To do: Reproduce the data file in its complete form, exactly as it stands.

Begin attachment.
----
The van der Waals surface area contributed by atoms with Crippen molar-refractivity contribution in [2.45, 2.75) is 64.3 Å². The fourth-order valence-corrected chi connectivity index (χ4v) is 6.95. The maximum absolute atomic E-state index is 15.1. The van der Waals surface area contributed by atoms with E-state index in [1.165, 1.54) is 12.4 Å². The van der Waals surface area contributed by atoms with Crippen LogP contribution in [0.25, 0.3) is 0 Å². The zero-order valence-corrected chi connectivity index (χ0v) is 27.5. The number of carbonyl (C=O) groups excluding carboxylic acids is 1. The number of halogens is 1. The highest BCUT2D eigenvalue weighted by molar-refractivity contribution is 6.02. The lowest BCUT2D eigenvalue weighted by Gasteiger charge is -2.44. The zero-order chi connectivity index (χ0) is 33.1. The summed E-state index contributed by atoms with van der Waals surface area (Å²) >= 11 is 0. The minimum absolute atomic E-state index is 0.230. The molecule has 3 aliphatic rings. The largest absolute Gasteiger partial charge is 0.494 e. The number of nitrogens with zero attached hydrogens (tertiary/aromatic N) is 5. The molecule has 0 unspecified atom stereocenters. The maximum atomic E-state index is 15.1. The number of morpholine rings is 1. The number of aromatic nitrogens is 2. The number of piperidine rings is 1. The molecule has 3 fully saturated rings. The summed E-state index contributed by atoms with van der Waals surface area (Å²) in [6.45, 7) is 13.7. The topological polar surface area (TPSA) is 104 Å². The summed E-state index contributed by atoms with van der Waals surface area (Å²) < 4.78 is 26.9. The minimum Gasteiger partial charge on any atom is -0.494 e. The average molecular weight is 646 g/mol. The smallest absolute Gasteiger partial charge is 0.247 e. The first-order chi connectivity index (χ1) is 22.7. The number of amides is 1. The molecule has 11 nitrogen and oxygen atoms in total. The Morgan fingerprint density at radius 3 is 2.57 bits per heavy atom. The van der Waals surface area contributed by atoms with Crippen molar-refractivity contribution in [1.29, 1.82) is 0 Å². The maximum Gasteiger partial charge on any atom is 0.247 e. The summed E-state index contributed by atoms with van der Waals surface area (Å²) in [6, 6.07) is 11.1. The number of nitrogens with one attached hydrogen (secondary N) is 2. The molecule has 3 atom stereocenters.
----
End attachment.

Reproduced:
The van der Waals surface area contributed by atoms with Crippen molar-refractivity contribution in [2.45, 2.75) is 64.3 Å². The fourth-order valence-corrected chi connectivity index (χ4v) is 6.95. The maximum absolute atomic E-state index is 15.1. The van der Waals surface area contributed by atoms with E-state index in [1.165, 1.54) is 12.4 Å². The van der Waals surface area contributed by atoms with Crippen LogP contribution in [0.25, 0.3) is 0 Å². The zero-order valence-corrected chi connectivity index (χ0v) is 27.5. The number of carbonyl (C=O) groups excluding carboxylic acids is 1. The number of halogens is 1. The highest BCUT2D eigenvalue weighted by molar-refractivity contribution is 6.02. The lowest BCUT2D eigenvalue weighted by Gasteiger charge is -2.44. The zero-order chi connectivity index (χ0) is 33.1. The summed E-state index contributed by atoms with van der Waals surface area (Å²) >= 11 is 0. The minimum absolute atomic E-state index is 0.230. The molecule has 3 aliphatic rings. The largest absolute Gasteiger partial charge is 0.494 e. The number of nitrogens with zero attached hydrogens (tertiary/aromatic N) is 5. The molecule has 0 unspecified atom stereocenters. The maximum atomic E-state index is 15.1. The number of morpholine rings is 1. The number of aromatic nitrogens is 2. The number of piperidine rings is 1. The molecule has 3 fully saturated rings. The summed E-state index contributed by atoms with van der Waals surface area (Å²) in [6.45, 7) is 13.7. The topological polar surface area (TPSA) is 104 Å². The summed E-state index contributed by atoms with van der Waals surface area (Å²) < 4.78 is 26.9. The minimum Gasteiger partial charge on any atom is -0.494 e. The average molecular weight is 646 g/mol. The smallest absolute Gasteiger partial charge is 0.247 e. The first-order chi connectivity index (χ1) is 22.7. The number of amides is 1. The molecule has 11 nitrogen and oxygen atoms in total. The Morgan fingerprint density at radius 3 is 2.57 bits per heavy atom. The van der Waals surface area contributed by atoms with Crippen molar-refractivity contribution in [1.29, 1.82) is 0 Å². The maximum Gasteiger partial charge on any atom is 0.247 e. The summed E-state index contributed by atoms with van der Waals surface area (Å²) in [6, 6.07) is 11.1. The number of nitrogens with one attached hydrogen (secondary N) is 2. The molecule has 3 atom stereocenters.